Topmost in the UI are five buttons and a main-volume knob. The buttons shuttle you to controls on the Main, Edit, Mod, FX, and Arp pages. There’s plenty of basic editing for each of the two oscillators on the Main page, including volume, pan, sample selection by way of a pull-down menu from the sample title, or via the increment and decrement switches, and a button to engage or defeat either oscillator. Below that, you can select either or both oscillators simultaneously for editing, and balance the pair.

The Mod page takes a dramatic left turn from the typical string
 machine controls with its configurable Step Modulator and syncable LFO

The Mod page takes a dramatic left turn from the typical string  machine controls with its configurable Step Modulator and syncable LFO

Each oscillator has independent ADSR envelope generators for amplitude and separate filters, with a choice of low-, band-, and high-pass—or no filter at all. Both amp and filter envelopes offer velocity control, and the amp envelope features an extra button to control the attack rate in addition to loudness. The Edit page sets up basic performance parameters such as Poly or Mono modes, transposition, stereo modes, mod wheel control over vibrato, tremolo, and filter cutoff. Here again, you can program oscillators individually or as a pair.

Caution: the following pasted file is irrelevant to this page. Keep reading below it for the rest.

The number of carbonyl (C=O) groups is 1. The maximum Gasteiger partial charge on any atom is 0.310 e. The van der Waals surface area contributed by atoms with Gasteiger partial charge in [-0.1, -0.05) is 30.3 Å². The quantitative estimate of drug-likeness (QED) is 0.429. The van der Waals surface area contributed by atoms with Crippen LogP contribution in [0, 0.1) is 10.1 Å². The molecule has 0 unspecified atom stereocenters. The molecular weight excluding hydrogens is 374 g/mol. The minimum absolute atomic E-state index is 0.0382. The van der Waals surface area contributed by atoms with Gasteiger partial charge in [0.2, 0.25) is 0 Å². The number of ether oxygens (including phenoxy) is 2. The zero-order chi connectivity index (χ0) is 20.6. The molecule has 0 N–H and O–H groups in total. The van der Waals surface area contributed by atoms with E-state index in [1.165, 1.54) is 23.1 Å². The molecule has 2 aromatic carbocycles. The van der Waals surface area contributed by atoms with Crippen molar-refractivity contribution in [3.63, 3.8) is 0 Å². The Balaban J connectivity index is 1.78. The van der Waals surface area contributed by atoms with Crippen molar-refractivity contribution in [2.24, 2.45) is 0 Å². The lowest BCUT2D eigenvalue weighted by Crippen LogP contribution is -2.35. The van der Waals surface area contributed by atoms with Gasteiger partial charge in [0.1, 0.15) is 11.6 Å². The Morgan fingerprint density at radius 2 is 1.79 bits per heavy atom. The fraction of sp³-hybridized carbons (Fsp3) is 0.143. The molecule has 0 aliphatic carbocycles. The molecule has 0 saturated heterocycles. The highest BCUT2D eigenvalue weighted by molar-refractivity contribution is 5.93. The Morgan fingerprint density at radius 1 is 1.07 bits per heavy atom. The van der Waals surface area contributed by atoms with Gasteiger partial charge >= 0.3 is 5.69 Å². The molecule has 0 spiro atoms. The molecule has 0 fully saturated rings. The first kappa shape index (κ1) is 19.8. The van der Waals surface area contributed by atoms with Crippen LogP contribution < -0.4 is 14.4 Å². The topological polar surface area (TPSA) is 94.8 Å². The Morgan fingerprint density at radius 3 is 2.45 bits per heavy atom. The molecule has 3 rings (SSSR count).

You’ll find the most significant deviation from the string-machine norm in the instrument’s Mod page (see above), with a Step Modulator offering up to 16 steps, speeds ranging from whole notes to ¼-note values, with triplet and dotted values as well; delay, rise time, and smoothing controls. In other words, you have an additional free-form LFO you can apply to volume and filter. Of course, you also have a standard sine, square, and sample-and-hold LFO you can sync to MIDI clock for control of volume, filter, and pitch. Inveterate tweaker that I am, I wish that there was more than a single Step Modulator and LFO for independently programmable oscillators. The FX section dresses up sounds with a basic array of effects culled from UVI’s Sparkverb, Thorus, and Phasor, and adds EQ, Drive, Delay, and Ensemble, with a modicum of controls. You also get simple (up, down, or up/down), but independent Arpeggiators which you can link together.